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Worm Paths
Fantastic patterns traced by programmed “worms”
Introduction
(this page)
Description & Rules
Examples
Scientific American reference
Mine vs. Gardner’s Notation
Pattern Inventory
Algorithms
LIFE Comparison
Introduction
What is it?
WORMS is a computer recreation akin to the likes of John Conway’s LIFE or fractal patterns.
What is it not?
The term “worms” is currently used in the context of computer viruses and other destructive programs. The definition used in this site, however, much predates this negative connotation. It is no more harmful than Tic-Tac-Toe.
Where does it come from?
It first appeared in the November, 1973 issue of Scientific American as a topic of Martin Gardner’s regular “Mathematical Games” section.
Paterson’s Worms
, as it was also refered to. After refining the definition of the “Worm Paths” class by John Horton Conway it was studied in-depth with the aid of a computer program by Michael Beeler, also of M.I.T.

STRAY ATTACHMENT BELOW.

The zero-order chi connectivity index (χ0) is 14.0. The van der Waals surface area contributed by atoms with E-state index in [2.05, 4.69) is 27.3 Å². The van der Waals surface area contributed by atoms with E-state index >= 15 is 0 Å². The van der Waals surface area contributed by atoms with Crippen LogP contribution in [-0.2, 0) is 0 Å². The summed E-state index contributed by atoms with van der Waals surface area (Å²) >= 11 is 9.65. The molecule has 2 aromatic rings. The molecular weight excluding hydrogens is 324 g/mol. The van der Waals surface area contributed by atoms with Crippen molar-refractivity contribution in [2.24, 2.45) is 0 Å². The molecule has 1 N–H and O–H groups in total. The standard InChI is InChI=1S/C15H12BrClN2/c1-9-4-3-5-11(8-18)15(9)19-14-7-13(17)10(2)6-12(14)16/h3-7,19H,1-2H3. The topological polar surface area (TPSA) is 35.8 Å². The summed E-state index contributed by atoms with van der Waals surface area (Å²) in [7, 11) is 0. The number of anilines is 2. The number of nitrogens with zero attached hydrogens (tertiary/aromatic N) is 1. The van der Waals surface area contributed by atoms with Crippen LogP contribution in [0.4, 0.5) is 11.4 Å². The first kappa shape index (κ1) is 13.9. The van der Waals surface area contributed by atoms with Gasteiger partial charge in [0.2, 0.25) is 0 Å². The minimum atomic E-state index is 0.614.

What does it do?
WORMS is an exploration of geometric figures formed by recursively applying a set of simple rules.
What’s the goal?
The goal is to find a set of rules which generates the largest pattern. So far, eligible patterns have been traced to millions of line segments with no conclusive proof that they will eventually stop. We still don’t know what the largest pattern will ultimately be. Back in 1973 the record holder was thought to be one with a path length of
220,142
units. Since then I have found two larger patterns:
569,804
and
918,339
units.
How difficult is it?
Its description is no more complicated than the rules for Conway’s LIFE. Yet it can present a challenge to both novice and advanced programmers. It should probably be among the repertoire of all who are interested in puzzles and games.
Comments:
sven@accessv.com
… because it wasn’t on the Web – until this March 22, 1999
This site is under construction. Last updated: Feb 15/00